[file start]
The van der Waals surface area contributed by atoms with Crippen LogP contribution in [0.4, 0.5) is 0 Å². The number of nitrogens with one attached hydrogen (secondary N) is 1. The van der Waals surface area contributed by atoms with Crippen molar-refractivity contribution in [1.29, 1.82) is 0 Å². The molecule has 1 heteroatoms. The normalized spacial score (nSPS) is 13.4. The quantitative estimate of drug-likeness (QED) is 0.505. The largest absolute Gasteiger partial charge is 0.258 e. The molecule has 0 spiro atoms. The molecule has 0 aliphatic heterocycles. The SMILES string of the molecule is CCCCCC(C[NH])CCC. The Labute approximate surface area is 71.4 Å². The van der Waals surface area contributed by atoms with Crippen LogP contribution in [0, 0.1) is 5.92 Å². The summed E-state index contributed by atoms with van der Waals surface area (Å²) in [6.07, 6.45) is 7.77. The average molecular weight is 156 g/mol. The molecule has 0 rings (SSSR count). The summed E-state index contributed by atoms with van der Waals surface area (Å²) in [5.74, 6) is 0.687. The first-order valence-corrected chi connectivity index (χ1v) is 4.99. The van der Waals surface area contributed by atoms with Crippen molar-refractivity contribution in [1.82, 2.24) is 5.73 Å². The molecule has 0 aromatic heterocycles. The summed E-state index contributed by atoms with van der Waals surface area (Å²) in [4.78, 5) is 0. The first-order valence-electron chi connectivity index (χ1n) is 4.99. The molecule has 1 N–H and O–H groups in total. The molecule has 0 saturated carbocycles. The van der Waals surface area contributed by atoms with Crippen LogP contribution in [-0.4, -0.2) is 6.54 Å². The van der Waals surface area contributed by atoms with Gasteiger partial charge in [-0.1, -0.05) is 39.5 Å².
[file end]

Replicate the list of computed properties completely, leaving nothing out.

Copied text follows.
The van der Waals surface area contributed by atoms with Crippen LogP contribution in [0.4, 0.5) is 0 Å². The number of nitrogens with one attached hydrogen (secondary N) is 1. The van der Waals surface area contributed by atoms with Crippen molar-refractivity contribution in [1.29, 1.82) is 0 Å². The molecule has 1 heteroatoms. The normalized spacial score (nSPS) is 13.4. The quantitative estimate of drug-likeness (QED) is 0.505. The largest absolute Gasteiger partial charge is 0.258 e. The molecule has 0 spiro atoms. The molecule has 0 aliphatic heterocycles. The SMILES string of the molecule is CCCCCC(C[NH])CCC. The Labute approximate surface area is 71.4 Å². The van der Waals surface area contributed by atoms with Crippen LogP contribution in [0, 0.1) is 5.92 Å². The summed E-state index contributed by atoms with van der Waals surface area (Å²) in [6.07, 6.45) is 7.77. The average molecular weight is 156 g/mol. The molecule has 0 rings (SSSR count). The summed E-state index contributed by atoms with van der Waals surface area (Å²) in [5.74, 6) is 0.687. The first-order valence-corrected chi connectivity index (χ1v) is 4.99. The van der Waals surface area contributed by atoms with Crippen molar-refractivity contribution in [1.82, 2.24) is 5.73 Å². The molecule has 0 aromatic heterocycles. The summed E-state index contributed by atoms with van der Waals surface area (Å²) in [4.78, 5) is 0. The first-order valence-electron chi connectivity index (χ1n) is 4.99. The molecule has 1 N–H and O–H groups in total. The molecule has 0 saturated carbocycles. The van der Waals surface area contributed by atoms with Crippen LogP contribution in [-0.4, -0.2) is 6.54 Å². The van der Waals surface area contributed by atoms with Gasteiger partial charge in [-0.1, -0.05) is 39.5 Å².